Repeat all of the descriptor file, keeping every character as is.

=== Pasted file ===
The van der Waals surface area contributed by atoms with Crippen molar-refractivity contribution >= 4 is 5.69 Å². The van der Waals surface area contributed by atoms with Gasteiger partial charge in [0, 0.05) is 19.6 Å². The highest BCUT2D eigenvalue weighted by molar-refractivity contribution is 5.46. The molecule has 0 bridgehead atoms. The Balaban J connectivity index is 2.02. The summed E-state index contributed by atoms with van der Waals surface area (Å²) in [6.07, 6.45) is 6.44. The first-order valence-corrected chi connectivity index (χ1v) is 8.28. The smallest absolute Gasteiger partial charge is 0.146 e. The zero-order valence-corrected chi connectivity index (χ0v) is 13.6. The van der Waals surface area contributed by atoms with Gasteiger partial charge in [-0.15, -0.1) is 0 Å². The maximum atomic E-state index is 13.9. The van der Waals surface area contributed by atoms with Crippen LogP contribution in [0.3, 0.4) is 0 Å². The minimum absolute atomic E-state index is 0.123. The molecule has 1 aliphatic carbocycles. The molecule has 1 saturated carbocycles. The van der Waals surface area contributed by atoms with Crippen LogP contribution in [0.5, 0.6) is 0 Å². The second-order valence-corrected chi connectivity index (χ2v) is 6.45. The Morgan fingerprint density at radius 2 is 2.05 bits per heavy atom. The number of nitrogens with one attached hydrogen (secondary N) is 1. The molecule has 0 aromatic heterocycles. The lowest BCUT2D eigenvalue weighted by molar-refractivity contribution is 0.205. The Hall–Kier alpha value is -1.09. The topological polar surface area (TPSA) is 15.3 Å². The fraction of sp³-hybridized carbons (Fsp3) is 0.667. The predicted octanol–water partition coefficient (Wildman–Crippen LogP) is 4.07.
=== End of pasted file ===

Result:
The van der Waals surface area contributed by atoms with Crippen molar-refractivity contribution >= 4 is 5.69 Å². The van der Waals surface area contributed by atoms with Gasteiger partial charge in [0, 0.05) is 19.6 Å². The highest BCUT2D eigenvalue weighted by molar-refractivity contribution is 5.46. The molecule has 0 bridgehead atoms. The Balaban J connectivity index is 2.02. The summed E-state index contributed by atoms with van der Waals surface area (Å²) in [6.07, 6.45) is 6.44. The first-order valence-corrected chi connectivity index (χ1v) is 8.28. The smallest absolute Gasteiger partial charge is 0.146 e. The zero-order valence-corrected chi connectivity index (χ0v) is 13.6. The van der Waals surface area contributed by atoms with Gasteiger partial charge in [-0.15, -0.1) is 0 Å². The maximum atomic E-state index is 13.9. The van der Waals surface area contributed by atoms with Crippen LogP contribution in [0.3, 0.4) is 0 Å². The minimum absolute atomic E-state index is 0.123. The molecule has 1 aliphatic carbocycles. The molecule has 1 saturated carbocycles. The van der Waals surface area contributed by atoms with Crippen LogP contribution in [0.5, 0.6) is 0 Å². The second-order valence-corrected chi connectivity index (χ2v) is 6.45. The Morgan fingerprint density at radius 2 is 2.05 bits per heavy atom. The number of nitrogens with one attached hydrogen (secondary N) is 1. The molecule has 0 aromatic heterocycles. The lowest BCUT2D eigenvalue weighted by molar-refractivity contribution is 0.205. The Hall–Kier alpha value is -1.09. The topological polar surface area (TPSA) is 15.3 Å². The fraction of sp³-hybridized carbons (Fsp3) is 0.667. The predicted octanol–water partition coefficient (Wildman–Crippen LogP) is 4.07.